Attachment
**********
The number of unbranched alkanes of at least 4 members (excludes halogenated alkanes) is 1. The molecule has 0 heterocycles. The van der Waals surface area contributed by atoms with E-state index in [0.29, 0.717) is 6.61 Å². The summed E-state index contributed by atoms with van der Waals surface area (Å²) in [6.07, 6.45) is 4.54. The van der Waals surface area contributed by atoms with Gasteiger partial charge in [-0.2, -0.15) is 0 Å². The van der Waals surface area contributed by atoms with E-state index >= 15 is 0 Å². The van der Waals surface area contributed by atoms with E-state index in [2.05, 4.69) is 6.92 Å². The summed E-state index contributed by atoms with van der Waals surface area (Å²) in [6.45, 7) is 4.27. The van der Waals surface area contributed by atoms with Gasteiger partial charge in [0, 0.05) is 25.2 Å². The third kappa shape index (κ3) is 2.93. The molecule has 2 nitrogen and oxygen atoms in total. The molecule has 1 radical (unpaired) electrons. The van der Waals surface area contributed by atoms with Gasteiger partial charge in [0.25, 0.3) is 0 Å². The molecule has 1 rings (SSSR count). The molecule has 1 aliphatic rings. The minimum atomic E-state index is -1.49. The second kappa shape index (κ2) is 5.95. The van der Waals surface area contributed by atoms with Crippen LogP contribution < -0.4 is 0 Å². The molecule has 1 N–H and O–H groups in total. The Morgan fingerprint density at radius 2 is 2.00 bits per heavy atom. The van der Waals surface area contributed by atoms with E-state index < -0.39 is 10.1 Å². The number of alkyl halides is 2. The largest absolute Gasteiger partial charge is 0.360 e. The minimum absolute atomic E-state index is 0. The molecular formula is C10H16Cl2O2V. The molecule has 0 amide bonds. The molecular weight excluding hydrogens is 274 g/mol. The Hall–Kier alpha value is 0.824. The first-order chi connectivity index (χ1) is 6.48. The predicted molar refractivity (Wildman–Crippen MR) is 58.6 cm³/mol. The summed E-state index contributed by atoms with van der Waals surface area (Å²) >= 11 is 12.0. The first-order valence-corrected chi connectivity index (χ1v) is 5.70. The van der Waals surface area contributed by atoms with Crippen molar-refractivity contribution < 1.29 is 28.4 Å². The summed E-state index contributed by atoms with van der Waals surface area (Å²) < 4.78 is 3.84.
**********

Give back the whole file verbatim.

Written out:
The number of unbranched alkanes of at least 4 members (excludes halogenated alkanes) is 1. The molecule has 0 heterocycles. The van der Waals surface area contributed by atoms with E-state index in [0.29, 0.717) is 6.61 Å². The summed E-state index contributed by atoms with van der Waals surface area (Å²) in [6.07, 6.45) is 4.54. The van der Waals surface area contributed by atoms with Gasteiger partial charge in [-0.2, -0.15) is 0 Å². The van der Waals surface area contributed by atoms with E-state index >= 15 is 0 Å². The van der Waals surface area contributed by atoms with E-state index in [2.05, 4.69) is 6.92 Å². The summed E-state index contributed by atoms with van der Waals surface area (Å²) in [6.45, 7) is 4.27. The van der Waals surface area contributed by atoms with Gasteiger partial charge in [0, 0.05) is 25.2 Å². The third kappa shape index (κ3) is 2.93. The molecule has 2 nitrogen and oxygen atoms in total. The molecule has 1 radical (unpaired) electrons. The van der Waals surface area contributed by atoms with Gasteiger partial charge in [0.25, 0.3) is 0 Å². The molecule has 1 rings (SSSR count). The molecule has 1 aliphatic rings. The minimum atomic E-state index is -1.49. The second kappa shape index (κ2) is 5.95. The van der Waals surface area contributed by atoms with Crippen LogP contribution < -0.4 is 0 Å². The molecule has 1 N–H and O–H groups in total. The Morgan fingerprint density at radius 2 is 2.00 bits per heavy atom. The van der Waals surface area contributed by atoms with E-state index < -0.39 is 10.1 Å². The number of alkyl halides is 2. The largest absolute Gasteiger partial charge is 0.360 e. The minimum absolute atomic E-state index is 0. The molecular formula is C10H16Cl2O2V. The molecule has 0 amide bonds. The molecular weight excluding hydrogens is 274 g/mol. The Hall–Kier alpha value is 0.824. The first-order chi connectivity index (χ1) is 6.48. The predicted molar refractivity (Wildman–Crippen MR) is 58.6 cm³/mol. The summed E-state index contributed by atoms with van der Waals surface area (Å²) >= 11 is 12.0. The first-order valence-corrected chi connectivity index (χ1v) is 5.70. The van der Waals surface area contributed by atoms with Crippen molar-refractivity contribution < 1.29 is 28.4 Å². The summed E-state index contributed by atoms with van der Waals surface area (Å²) < 4.78 is 3.84.